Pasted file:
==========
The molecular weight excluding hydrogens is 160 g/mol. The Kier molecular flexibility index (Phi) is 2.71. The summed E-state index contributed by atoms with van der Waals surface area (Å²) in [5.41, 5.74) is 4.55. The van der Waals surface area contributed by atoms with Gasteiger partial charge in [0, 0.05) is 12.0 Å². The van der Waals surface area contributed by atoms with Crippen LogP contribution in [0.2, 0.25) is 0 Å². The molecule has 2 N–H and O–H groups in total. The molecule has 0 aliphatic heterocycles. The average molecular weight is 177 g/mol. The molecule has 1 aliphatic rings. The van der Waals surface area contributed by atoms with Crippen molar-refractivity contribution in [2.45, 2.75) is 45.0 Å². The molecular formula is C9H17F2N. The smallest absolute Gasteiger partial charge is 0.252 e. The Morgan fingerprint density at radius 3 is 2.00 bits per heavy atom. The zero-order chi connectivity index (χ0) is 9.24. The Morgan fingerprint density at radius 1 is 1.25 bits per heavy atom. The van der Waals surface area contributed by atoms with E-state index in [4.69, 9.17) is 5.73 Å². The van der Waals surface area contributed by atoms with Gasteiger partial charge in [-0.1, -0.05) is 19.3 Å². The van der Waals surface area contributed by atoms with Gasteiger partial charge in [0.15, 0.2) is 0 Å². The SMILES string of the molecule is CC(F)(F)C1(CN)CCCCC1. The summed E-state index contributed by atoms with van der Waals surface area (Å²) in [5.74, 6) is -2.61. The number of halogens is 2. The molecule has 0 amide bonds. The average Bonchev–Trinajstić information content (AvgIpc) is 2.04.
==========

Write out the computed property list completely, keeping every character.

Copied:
The molecular weight excluding hydrogens is 160 g/mol. The Kier molecular flexibility index (Phi) is 2.71. The summed E-state index contributed by atoms with van der Waals surface area (Å²) in [5.41, 5.74) is 4.55. The van der Waals surface area contributed by atoms with Gasteiger partial charge in [0, 0.05) is 12.0 Å². The van der Waals surface area contributed by atoms with Crippen LogP contribution in [0.2, 0.25) is 0 Å². The molecule has 2 N–H and O–H groups in total. The molecule has 0 aliphatic heterocycles. The average molecular weight is 177 g/mol. The molecule has 1 aliphatic rings. The van der Waals surface area contributed by atoms with Crippen molar-refractivity contribution in [2.45, 2.75) is 45.0 Å². The molecular formula is C9H17F2N. The smallest absolute Gasteiger partial charge is 0.252 e. The Morgan fingerprint density at radius 3 is 2.00 bits per heavy atom. The zero-order chi connectivity index (χ0) is 9.24. The Morgan fingerprint density at radius 1 is 1.25 bits per heavy atom. The van der Waals surface area contributed by atoms with E-state index in [4.69, 9.17) is 5.73 Å². The van der Waals surface area contributed by atoms with Gasteiger partial charge in [-0.1, -0.05) is 19.3 Å². The van der Waals surface area contributed by atoms with Gasteiger partial charge in [0.15, 0.2) is 0 Å². The SMILES string of the molecule is CC(F)(F)C1(CN)CCCCC1. The summed E-state index contributed by atoms with van der Waals surface area (Å²) in [5.74, 6) is -2.61. The number of halogens is 2. The molecule has 0 amide bonds. The average Bonchev–Trinajstić information content (AvgIpc) is 2.04.